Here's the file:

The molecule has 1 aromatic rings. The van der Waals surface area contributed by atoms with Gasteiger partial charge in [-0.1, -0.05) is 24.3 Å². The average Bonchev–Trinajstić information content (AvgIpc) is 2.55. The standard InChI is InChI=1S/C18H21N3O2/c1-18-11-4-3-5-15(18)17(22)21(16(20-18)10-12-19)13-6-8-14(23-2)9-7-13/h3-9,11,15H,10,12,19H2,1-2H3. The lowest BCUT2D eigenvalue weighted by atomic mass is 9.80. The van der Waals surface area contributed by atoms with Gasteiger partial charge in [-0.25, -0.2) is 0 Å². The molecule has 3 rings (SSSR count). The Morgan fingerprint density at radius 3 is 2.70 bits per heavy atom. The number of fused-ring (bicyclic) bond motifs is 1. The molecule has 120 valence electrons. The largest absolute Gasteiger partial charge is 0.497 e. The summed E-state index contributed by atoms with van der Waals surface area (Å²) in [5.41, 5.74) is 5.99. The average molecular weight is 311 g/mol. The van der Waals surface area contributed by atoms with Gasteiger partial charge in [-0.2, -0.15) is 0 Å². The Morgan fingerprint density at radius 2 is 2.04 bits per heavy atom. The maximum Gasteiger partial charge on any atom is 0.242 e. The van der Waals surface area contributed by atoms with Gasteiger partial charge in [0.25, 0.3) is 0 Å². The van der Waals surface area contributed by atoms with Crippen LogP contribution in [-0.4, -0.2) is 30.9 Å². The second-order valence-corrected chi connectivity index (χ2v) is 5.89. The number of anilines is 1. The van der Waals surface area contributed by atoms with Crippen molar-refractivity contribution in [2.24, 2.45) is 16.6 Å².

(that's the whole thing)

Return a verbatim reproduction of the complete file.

The molecule has 1 aromatic rings. The van der Waals surface area contributed by atoms with Gasteiger partial charge in [-0.1, -0.05) is 24.3 Å². The average Bonchev–Trinajstić information content (AvgIpc) is 2.55. The standard InChI is InChI=1S/C18H21N3O2/c1-18-11-4-3-5-15(18)17(22)21(16(20-18)10-12-19)13-6-8-14(23-2)9-7-13/h3-9,11,15H,10,12,19H2,1-2H3. The lowest BCUT2D eigenvalue weighted by atomic mass is 9.80. The van der Waals surface area contributed by atoms with Gasteiger partial charge in [-0.25, -0.2) is 0 Å². The molecule has 3 rings (SSSR count). The Morgan fingerprint density at radius 3 is 2.70 bits per heavy atom. The number of fused-ring (bicyclic) bond motifs is 1. The molecule has 120 valence electrons. The largest absolute Gasteiger partial charge is 0.497 e. The summed E-state index contributed by atoms with van der Waals surface area (Å²) in [5.41, 5.74) is 5.99. The average molecular weight is 311 g/mol. The van der Waals surface area contributed by atoms with Gasteiger partial charge in [-0.2, -0.15) is 0 Å². The Morgan fingerprint density at radius 2 is 2.04 bits per heavy atom. The maximum Gasteiger partial charge on any atom is 0.242 e. The van der Waals surface area contributed by atoms with Gasteiger partial charge in [0.25, 0.3) is 0 Å². The van der Waals surface area contributed by atoms with Crippen LogP contribution in [-0.4, -0.2) is 30.9 Å². The second-order valence-corrected chi connectivity index (χ2v) is 5.89. The number of anilines is 1. The van der Waals surface area contributed by atoms with Crippen molar-refractivity contribution in [2.24, 2.45) is 16.6 Å².